I mean, there’s the Christian I think I am and then the kind I actually am. When push comes to shove, would I have supported Andrew Jackson’s Indian Removal policy and the subsequent ethnic cleansing that occurred as we made our way from sea to shining sea? Would I have been an abolitionist, actively and publicly standing against slavery and then voicing strong opposition to the eminently wicked Jim Crow laws that ensued after the Civil War? Am I the type who would’ve hidden the Jews during the Holocaust? These nights I wonder if I would’ve labored for civil rights, standing in solidarity with Martin Luther King Jr. and my other brothers and sisters. Or would I take my cue from those in the church who opposed them?

Notice that Ms. Graves is self identifying as Christian. She’s the sort of Christian blogger who is now an apologist for activism. This allows her to wear her other self identity “hispanic woman,” which is not the one she usually has to wear around Christians. At her own blog she’s “a lover of beauty” and “a justice seeker” and an answer seeker and married to a man and mother to their children and a reader (with 14 favorite authors who are all Christians, save perhaps poet Mary Oliver).

Would she have supported Andrew Jackson’s Indian Removal policy as a Christian? Notice what’s implicit in this question: Christian privilege. There’s no recognition here that somebody like Galagi’na Watie, a Cherokee also named Elias Boudinot, might have been also Christian as he initially vehemently spoke against the removal. But what’s being Christian have to do with this sort of activism. Ms. Graves is not identifying with Mr. Watie aka Mr. Boudinot in any way.

Would she have been an abolitionist and then an opponent of the Jim Crow laws? Clearly she’s not an enslaved person because of her race. Obviously she would not have lost anything being a white hispanic due to the American racist law. Does Christian privilege allow her to be an activist then? The presumption is that Christians have the choice here about whether to act or not. The presumption is that most Christians were not blacks enslaved, or if they were African Americans who were also Christians in the minority, then they had a choice to be happy with the law and a choice not to sing the blues (as the Duck Dynasty patriarch so infamously has insinuated by his “coarse” explanations of his Christian privilege, to which he’s entitled, as a white man in America).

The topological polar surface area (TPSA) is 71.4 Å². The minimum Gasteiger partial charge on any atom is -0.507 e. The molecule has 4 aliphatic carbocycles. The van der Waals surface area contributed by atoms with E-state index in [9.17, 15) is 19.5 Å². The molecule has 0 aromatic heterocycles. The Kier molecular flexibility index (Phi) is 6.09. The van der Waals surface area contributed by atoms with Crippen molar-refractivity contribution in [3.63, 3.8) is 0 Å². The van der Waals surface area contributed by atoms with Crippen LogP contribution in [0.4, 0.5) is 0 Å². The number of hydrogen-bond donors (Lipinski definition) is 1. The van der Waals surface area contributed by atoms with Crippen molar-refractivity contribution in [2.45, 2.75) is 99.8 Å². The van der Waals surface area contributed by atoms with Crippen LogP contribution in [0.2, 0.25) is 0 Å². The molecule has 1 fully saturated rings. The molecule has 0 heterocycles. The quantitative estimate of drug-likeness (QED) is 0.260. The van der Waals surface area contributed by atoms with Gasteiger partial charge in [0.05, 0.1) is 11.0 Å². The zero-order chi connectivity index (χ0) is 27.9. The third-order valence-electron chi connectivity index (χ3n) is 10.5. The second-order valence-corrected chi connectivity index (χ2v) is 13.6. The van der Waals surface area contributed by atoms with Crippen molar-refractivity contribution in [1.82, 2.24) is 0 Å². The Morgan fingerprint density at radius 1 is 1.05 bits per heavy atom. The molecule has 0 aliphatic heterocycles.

Would she have hidden the Jews? Like Corrie Ten Boom? Like all those who kept the Franks safe as long as they could in the Achterhuis? This is a question for non-Jewish Christians? Like it was for say Dietrich Bonhoeffer? Christian privilege allows this? This sort of opt in or out of social justice? This sort of need to explain one’s own activism, to other Christians, on Christian blogs? As if it’s more about one’s Christian identity than it is about racist horrors against individuals, millions upon millions?

She wonders at night in this nation where there’s a holiday in the first month of every new year to honor Martin Luther King, Jr. and his leadership and his activism. Wasn’t he a Christian? Yes, and she acknowledges him so as her brother with “my other brothers and sisters.” King was constantly calling out the white Christians, the white Christian pastors and leaders, who failed to work for the civil rights of all. And yet there is the Christian privilege that asks, that possesses the very privilege to ask, “Or would I take my cue from those in the church who opposed them?”

I’m encouraged by the conversations, by my friends, by Rod aka hOOdie_R to examine my own self. To examine the systems that I identify with or am caught in even caught up in. My privilege requires, to use a Christian phrase, my repentance.

One response to “Christian privilege

  1. Pingback: all it takes is one voice | Political Jesus